Winslow remained in Boston until around 1869, when he moved to Binghamton, New York. He continued to practice law and became active in the city’s literary scene. Although he had supported Lincoln’s broad Union Party coalition during the war, he sided with Democrats once the war was over. One of his only surviving poems is a Decoration Day reflection that embraces a “reconciliationist” memory of the Civil War. He celebrates the Union’s survival and glorifies the valor and sacrifice of both sides. He declared southerners “Our brothers once, our brothers now, / If erring true and brave, / Our kinsmen, children of the land / Our soldiers fought to save. / Unreckoned blood, uncounted gold, / Hateful fraternal strife / It cost to bring our brothers back. / And save the nation’s life.”

Winslow apparently never married, and little else is known about his life after the war. He died in Binghamton on June 27, 1892.

Image: James Ancrum Winslow (HUP Winslow, James Ancrum 1A. Harvard University Archive)


James Ancrum Winslow to John B. Minor, May 21, 1861

James A. Winslow Calls for Reconciliation

Name:Winslow, James Ancrum
Alternative names:
  • Soldier
  • UVA (Union)
2nd Massachusetts Volunteer Militia
4th Massachusetts Battalion
Branch of service:Militia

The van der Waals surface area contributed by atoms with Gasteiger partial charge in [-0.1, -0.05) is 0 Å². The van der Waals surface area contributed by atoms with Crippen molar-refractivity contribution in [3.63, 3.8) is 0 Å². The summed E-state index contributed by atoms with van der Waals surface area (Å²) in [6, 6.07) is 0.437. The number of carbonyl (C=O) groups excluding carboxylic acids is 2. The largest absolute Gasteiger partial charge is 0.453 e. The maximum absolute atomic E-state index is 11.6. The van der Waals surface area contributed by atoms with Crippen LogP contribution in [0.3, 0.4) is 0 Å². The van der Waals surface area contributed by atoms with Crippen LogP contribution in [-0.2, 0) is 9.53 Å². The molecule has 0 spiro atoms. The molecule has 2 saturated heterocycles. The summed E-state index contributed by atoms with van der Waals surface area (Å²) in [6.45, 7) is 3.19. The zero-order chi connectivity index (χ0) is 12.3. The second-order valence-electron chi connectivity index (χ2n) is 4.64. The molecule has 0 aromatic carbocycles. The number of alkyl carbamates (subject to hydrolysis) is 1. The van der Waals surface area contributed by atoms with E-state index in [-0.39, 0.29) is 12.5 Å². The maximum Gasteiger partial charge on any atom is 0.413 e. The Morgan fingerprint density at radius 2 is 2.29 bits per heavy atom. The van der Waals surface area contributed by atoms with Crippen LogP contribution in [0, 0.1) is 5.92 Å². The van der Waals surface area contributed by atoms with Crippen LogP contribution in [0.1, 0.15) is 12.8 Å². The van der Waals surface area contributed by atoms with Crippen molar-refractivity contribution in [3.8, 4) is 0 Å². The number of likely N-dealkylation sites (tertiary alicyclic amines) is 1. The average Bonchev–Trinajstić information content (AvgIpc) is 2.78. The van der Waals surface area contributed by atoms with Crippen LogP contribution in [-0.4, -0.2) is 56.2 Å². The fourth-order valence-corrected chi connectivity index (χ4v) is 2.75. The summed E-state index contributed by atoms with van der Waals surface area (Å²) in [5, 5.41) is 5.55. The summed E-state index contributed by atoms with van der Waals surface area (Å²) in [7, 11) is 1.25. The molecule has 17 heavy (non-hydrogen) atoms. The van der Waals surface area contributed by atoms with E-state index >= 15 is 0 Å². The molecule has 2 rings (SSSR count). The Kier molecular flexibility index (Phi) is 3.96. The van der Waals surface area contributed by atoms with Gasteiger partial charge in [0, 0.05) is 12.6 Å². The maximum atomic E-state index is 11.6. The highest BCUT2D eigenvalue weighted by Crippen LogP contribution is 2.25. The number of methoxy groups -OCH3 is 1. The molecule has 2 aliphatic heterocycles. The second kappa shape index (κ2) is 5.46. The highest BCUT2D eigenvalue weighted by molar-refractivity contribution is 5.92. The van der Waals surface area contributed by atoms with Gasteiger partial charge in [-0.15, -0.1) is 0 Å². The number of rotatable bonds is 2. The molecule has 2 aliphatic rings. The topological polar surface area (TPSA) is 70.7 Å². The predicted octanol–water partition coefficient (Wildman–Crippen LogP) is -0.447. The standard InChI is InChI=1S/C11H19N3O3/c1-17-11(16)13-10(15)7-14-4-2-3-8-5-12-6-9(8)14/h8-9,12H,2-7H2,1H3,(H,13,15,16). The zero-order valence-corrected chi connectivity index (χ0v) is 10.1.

Muster In1862-05-27Massachusetts
Muster Out1862-05-31MassachusettsMustered Out
Muster In1864Massachusetts
Muster Out1865-05MassachusettsMustered Out
Residence at UVA:Roxbury, MA
UVA Begin Year:1859
UVA End Year:1861
Residence at enlistment:
Rank In:Private
Rank Out:First Lieutenant
Highest rank achieved:First Lieutenant
Birth date:1839-04-29
Birth date certainty:Certain
Birth place:Roxbury, MA
Death date:1892-06-27
Death place:Binghamton, NY
Causes of death:

James Ancrum Winslow to Professor Minor, May 21, 1861, accessed through JUEL.com (http://juel.iath.virginia.edu/node/114?doc=/db/JUEL/letters/Minor/James_...); United States Federal Census, 1870, 1880; Massachusetts State Census, 1855; Massachusetts, Town and Vital Records, 1620-1988 for James Ancrum Winslow; U.S., School Catalogs, 1765-1935 for James Ancrum Winslow; James Ancrum Winslow in the U.S., Newspaper Extractions from the Northeast, 1704-1930; James A Winslow in the U.S., Civil War Soldier Records and Profiles, 1861-1865, accessed through Ancestry.com; "Political Meetings," Boston Daily Advertiser, November 7, 1864. "Bay State's Chief Naval Hero," The Boston Globe (Boston, Massachusetts), May 8, 1909; "Biography: John Ancrum Winslow," The Baltimore Sun (Baltimore, Maryland), June 5, 1902; Frederick A. Dyer, A Compendium of the War of the Rebellion, Vol. 1 (1909); James Robert Jackson, History of Littleton, New Hampshire (Cambridge, Massachusetts: The University Press, 1905); Hamilton Child, Gazetteer of Grafton County, N.H. (Syracuse, NY: The Syracuse Journal Company, Printers, 1886); Isaac Winslow and Margaret Catherine Winslow, The Winslows of Boston, Vol. IV; Charles Henry Bell, The Bench and Bar of New Hampshire (Boston & New York: The Riverside Press, 1894); Ian Iverson, "James Ancrum Winslow: UVA Unionist," Jefferson's University: The Early Life (http://www.juel.iath.virginia.edu/node/1526).